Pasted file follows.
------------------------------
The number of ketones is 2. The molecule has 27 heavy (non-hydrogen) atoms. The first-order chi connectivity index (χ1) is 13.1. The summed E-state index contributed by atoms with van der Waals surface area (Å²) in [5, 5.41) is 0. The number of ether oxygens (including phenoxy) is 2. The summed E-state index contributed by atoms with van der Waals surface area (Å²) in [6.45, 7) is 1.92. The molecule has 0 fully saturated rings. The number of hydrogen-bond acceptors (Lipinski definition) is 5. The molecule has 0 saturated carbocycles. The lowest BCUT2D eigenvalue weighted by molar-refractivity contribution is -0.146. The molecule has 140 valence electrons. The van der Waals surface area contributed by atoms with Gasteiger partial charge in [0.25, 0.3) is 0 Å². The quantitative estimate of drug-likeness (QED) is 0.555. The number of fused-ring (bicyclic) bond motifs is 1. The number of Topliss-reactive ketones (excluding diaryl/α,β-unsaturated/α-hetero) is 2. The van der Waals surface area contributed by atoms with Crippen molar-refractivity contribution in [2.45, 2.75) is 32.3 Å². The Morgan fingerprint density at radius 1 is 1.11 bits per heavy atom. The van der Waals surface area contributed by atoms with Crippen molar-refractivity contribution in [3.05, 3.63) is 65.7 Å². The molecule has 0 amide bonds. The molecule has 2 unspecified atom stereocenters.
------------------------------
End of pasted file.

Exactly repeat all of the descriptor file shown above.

The number of ketones is 2. The molecule has 27 heavy (non-hydrogen) atoms. The first-order chi connectivity index (χ1) is 13.1. The summed E-state index contributed by atoms with van der Waals surface area (Å²) in [5, 5.41) is 0. The number of ether oxygens (including phenoxy) is 2. The summed E-state index contributed by atoms with van der Waals surface area (Å²) in [6.45, 7) is 1.92. The molecule has 0 fully saturated rings. The number of hydrogen-bond acceptors (Lipinski definition) is 5. The molecule has 0 saturated carbocycles. The lowest BCUT2D eigenvalue weighted by molar-refractivity contribution is -0.146. The molecule has 140 valence electrons. The van der Waals surface area contributed by atoms with Gasteiger partial charge in [0.25, 0.3) is 0 Å². The quantitative estimate of drug-likeness (QED) is 0.555. The number of fused-ring (bicyclic) bond motifs is 1. The number of Topliss-reactive ketones (excluding diaryl/α,β-unsaturated/α-hetero) is 2. The van der Waals surface area contributed by atoms with Crippen molar-refractivity contribution in [2.45, 2.75) is 32.3 Å². The Morgan fingerprint density at radius 1 is 1.11 bits per heavy atom. The van der Waals surface area contributed by atoms with Crippen molar-refractivity contribution in [3.05, 3.63) is 65.7 Å². The molecule has 0 amide bonds. The molecule has 2 unspecified atom stereocenters.